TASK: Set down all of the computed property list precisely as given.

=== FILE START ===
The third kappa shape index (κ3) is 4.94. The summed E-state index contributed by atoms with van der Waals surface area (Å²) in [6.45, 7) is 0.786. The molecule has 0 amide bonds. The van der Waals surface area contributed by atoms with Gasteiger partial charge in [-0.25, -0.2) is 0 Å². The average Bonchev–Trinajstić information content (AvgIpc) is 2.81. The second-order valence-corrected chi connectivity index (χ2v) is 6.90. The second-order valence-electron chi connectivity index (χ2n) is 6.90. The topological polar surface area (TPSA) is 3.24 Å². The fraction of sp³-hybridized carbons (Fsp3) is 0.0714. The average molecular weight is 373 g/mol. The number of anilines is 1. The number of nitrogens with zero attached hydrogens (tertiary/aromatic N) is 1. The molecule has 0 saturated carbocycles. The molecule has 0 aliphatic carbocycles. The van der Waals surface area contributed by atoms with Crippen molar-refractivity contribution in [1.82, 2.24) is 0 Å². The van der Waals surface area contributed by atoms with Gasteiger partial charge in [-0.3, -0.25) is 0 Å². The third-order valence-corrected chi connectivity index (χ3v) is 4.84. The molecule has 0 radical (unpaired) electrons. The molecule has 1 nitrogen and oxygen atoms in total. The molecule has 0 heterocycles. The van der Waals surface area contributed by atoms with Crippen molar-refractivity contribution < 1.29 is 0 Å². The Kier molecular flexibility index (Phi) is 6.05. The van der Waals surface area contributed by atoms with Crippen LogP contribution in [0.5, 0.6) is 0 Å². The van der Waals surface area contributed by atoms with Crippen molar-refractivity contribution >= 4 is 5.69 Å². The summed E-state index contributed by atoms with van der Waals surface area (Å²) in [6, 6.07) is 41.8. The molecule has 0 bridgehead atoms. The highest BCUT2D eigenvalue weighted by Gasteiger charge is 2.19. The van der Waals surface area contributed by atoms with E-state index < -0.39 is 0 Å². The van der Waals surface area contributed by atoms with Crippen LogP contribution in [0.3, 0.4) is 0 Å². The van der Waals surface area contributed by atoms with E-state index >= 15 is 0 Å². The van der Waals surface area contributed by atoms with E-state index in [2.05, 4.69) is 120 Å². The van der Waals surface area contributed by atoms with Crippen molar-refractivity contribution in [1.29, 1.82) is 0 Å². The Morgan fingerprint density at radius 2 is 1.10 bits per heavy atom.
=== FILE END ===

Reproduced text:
The third kappa shape index (κ3) is 4.94. The summed E-state index contributed by atoms with van der Waals surface area (Å²) in [6.45, 7) is 0.786. The molecule has 0 amide bonds. The van der Waals surface area contributed by atoms with Gasteiger partial charge in [-0.25, -0.2) is 0 Å². The average Bonchev–Trinajstić information content (AvgIpc) is 2.81. The second-order valence-corrected chi connectivity index (χ2v) is 6.90. The second-order valence-electron chi connectivity index (χ2n) is 6.90. The topological polar surface area (TPSA) is 3.24 Å². The fraction of sp³-hybridized carbons (Fsp3) is 0.0714. The average molecular weight is 373 g/mol. The number of anilines is 1. The number of nitrogens with zero attached hydrogens (tertiary/aromatic N) is 1. The molecule has 0 saturated carbocycles. The molecule has 0 aliphatic carbocycles. The van der Waals surface area contributed by atoms with Crippen molar-refractivity contribution in [1.82, 2.24) is 0 Å². The van der Waals surface area contributed by atoms with Gasteiger partial charge in [-0.3, -0.25) is 0 Å². The third-order valence-corrected chi connectivity index (χ3v) is 4.84. The molecule has 0 radical (unpaired) electrons. The molecule has 1 nitrogen and oxygen atoms in total. The molecule has 0 heterocycles. The van der Waals surface area contributed by atoms with Crippen molar-refractivity contribution < 1.29 is 0 Å². The Kier molecular flexibility index (Phi) is 6.05. The van der Waals surface area contributed by atoms with Crippen LogP contribution in [0.5, 0.6) is 0 Å². The van der Waals surface area contributed by atoms with Crippen molar-refractivity contribution >= 4 is 5.69 Å². The summed E-state index contributed by atoms with van der Waals surface area (Å²) in [6, 6.07) is 41.8. The molecule has 0 bridgehead atoms. The highest BCUT2D eigenvalue weighted by Gasteiger charge is 2.19. The van der Waals surface area contributed by atoms with E-state index < -0.39 is 0 Å². The van der Waals surface area contributed by atoms with Crippen LogP contribution in [0.3, 0.4) is 0 Å². The van der Waals surface area contributed by atoms with E-state index >= 15 is 0 Å². The van der Waals surface area contributed by atoms with E-state index in [2.05, 4.69) is 120 Å². The van der Waals surface area contributed by atoms with Crippen molar-refractivity contribution in [1.29, 1.82) is 0 Å². The Morgan fingerprint density at radius 2 is 1.10 bits per heavy atom.